# focus

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## focus,

in optics, the point at which rays converge after reflection by a concave mirrormirror,
in optics, a reflecting surface that forms an image of an object when light rays coming from that object fall upon it (see reflection). Usually mirrors are made of plate glass, one side of which is coated with metal or some special preparation to serve as a reflecting
or refraction by a convex lenslens,
device for forming an image of an object by the refraction of light. In its simplest form it is a disk of transparent substance, commonly glass, with its two surfaces curved or with one surface plane and the other curved.
, also known as a real focus. The point from which rays appear to diverge after reflection by a convex mirror or refraction by a concave lens is known as a virtual focus. See imageimage,
in optics, likeness or counterpart of an object produced when rays of light coming from that object are reflected from a mirror or are refracted by a lens. An image of an object is also formed when this light passes through a very small opening like that of a pinhole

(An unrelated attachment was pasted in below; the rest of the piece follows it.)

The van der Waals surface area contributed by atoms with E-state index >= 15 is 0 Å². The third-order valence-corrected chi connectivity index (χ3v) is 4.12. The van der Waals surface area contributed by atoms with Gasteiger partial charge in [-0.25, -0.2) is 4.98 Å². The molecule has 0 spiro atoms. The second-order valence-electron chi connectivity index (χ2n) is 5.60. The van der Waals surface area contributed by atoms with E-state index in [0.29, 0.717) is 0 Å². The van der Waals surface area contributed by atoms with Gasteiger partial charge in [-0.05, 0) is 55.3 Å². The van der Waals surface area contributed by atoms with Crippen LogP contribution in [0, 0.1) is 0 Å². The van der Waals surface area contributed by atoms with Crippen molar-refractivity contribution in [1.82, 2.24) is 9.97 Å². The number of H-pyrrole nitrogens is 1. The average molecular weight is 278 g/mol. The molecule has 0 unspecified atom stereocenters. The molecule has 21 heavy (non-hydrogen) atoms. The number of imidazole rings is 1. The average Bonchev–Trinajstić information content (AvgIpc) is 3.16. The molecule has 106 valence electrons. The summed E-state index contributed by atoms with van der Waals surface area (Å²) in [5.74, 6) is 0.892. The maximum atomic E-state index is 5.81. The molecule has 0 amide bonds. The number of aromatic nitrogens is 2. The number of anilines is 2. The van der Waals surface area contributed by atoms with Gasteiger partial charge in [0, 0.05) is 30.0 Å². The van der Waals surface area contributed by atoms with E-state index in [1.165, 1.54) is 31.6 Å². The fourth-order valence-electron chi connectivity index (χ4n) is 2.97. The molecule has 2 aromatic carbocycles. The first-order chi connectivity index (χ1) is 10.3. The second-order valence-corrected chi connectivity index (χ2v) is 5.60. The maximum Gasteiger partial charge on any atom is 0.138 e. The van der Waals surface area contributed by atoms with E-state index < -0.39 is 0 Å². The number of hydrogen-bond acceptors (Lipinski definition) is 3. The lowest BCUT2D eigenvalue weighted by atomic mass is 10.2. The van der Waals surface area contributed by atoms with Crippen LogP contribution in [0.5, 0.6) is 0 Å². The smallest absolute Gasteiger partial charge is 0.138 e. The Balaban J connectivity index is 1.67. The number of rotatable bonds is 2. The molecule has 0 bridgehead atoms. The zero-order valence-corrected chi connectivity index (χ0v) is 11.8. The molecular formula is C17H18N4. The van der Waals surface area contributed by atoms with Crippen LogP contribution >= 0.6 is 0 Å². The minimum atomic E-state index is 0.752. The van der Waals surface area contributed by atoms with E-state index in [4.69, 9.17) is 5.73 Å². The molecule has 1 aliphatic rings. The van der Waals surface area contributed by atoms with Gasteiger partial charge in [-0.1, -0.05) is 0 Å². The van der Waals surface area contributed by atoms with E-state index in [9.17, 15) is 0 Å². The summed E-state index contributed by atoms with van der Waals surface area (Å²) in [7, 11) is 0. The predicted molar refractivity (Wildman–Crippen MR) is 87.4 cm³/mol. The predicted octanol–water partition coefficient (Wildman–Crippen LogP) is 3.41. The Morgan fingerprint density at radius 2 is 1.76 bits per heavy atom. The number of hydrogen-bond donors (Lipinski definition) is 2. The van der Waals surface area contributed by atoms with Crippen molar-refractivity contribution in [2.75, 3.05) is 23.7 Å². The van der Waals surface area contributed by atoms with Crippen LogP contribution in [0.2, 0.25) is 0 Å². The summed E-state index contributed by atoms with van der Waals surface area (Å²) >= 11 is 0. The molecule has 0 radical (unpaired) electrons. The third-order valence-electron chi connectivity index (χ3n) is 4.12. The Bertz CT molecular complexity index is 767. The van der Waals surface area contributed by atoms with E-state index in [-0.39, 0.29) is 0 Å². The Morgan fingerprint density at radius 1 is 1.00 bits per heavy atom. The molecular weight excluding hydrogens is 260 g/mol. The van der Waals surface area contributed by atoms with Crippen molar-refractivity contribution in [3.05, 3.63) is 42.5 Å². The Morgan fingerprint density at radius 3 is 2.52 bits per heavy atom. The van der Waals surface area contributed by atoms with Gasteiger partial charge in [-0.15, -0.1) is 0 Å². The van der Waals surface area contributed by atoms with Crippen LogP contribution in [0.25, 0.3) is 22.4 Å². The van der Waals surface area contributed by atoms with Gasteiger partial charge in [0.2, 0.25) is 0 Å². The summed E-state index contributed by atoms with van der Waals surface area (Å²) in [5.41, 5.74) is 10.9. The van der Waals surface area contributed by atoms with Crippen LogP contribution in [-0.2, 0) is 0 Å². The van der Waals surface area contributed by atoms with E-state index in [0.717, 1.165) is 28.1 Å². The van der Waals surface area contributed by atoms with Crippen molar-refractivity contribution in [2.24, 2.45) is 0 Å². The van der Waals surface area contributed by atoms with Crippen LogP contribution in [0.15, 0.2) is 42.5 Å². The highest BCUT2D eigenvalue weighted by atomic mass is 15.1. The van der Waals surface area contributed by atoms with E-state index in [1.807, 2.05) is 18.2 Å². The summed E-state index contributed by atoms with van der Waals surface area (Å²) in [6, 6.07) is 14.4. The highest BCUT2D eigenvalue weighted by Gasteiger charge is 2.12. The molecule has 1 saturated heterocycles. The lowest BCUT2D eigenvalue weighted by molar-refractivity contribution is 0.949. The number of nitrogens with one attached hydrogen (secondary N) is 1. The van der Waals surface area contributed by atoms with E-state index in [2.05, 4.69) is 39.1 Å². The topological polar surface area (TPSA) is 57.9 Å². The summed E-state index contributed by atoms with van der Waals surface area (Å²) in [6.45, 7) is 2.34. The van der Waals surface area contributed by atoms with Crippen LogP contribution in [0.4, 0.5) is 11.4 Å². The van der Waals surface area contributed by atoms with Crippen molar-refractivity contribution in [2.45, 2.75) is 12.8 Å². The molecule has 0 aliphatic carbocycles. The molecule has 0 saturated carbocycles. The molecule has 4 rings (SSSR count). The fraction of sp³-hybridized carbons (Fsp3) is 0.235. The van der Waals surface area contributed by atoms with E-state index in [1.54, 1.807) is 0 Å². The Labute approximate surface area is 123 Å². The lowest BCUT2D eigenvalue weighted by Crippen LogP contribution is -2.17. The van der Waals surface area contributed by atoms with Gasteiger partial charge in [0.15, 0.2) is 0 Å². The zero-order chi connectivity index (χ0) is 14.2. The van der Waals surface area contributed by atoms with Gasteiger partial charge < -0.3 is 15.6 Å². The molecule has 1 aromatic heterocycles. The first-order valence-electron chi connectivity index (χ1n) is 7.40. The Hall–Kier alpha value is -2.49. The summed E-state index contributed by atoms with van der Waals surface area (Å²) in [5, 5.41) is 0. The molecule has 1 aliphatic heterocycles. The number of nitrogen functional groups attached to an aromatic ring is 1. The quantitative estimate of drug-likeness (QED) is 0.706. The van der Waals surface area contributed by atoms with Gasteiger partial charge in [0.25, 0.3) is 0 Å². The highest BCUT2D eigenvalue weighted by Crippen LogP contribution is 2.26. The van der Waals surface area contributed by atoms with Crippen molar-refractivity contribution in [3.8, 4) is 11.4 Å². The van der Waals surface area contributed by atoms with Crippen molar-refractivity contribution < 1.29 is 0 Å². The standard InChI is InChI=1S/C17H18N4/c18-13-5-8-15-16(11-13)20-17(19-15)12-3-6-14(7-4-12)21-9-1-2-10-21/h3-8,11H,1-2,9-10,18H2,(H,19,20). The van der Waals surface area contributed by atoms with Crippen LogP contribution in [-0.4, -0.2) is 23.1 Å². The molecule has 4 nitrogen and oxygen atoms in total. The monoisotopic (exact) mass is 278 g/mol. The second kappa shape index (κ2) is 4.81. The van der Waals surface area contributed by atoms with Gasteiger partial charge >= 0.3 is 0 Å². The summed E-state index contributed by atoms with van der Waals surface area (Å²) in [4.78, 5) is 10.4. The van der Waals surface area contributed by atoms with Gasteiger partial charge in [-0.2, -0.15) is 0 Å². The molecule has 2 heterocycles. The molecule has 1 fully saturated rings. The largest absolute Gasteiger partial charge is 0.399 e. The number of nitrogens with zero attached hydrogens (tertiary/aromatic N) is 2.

.

## focus

(focal point) See focal length.
Collins Dictionary of Astronomy © Market House Books Ltd, 2006

## Focus

A center of interest or activity drawing attention to the most important aspect of a design scheme, such as the main space, materials, scale, lighting, or orientation.
The following article is from The Great Soviet Encyclopedia (1979). It might be outdated or ideologically biased.

## Focus

the area in which a subterranean shock occurs deep in the earth’s crust or in, the upper mantle, resulting in an earthquake.

## Focus

in mathematics:

(1) The focus of a curve of degree 2—an ellipse, a hyperbola, or a parabola—is a point F lying in the plane of the curve and possessing the property that the ratio of the distance between any point on the curve and F to the distance to the directrix is a constant equal to the eccentricity.

(2) One of the types of critical points of ordinary differential equations. All integral curves that pass through points in the immediate vicinity of such a critical point are spirals with infinitely many turns that approach the critical point without restriction as they wind around it.

## Focus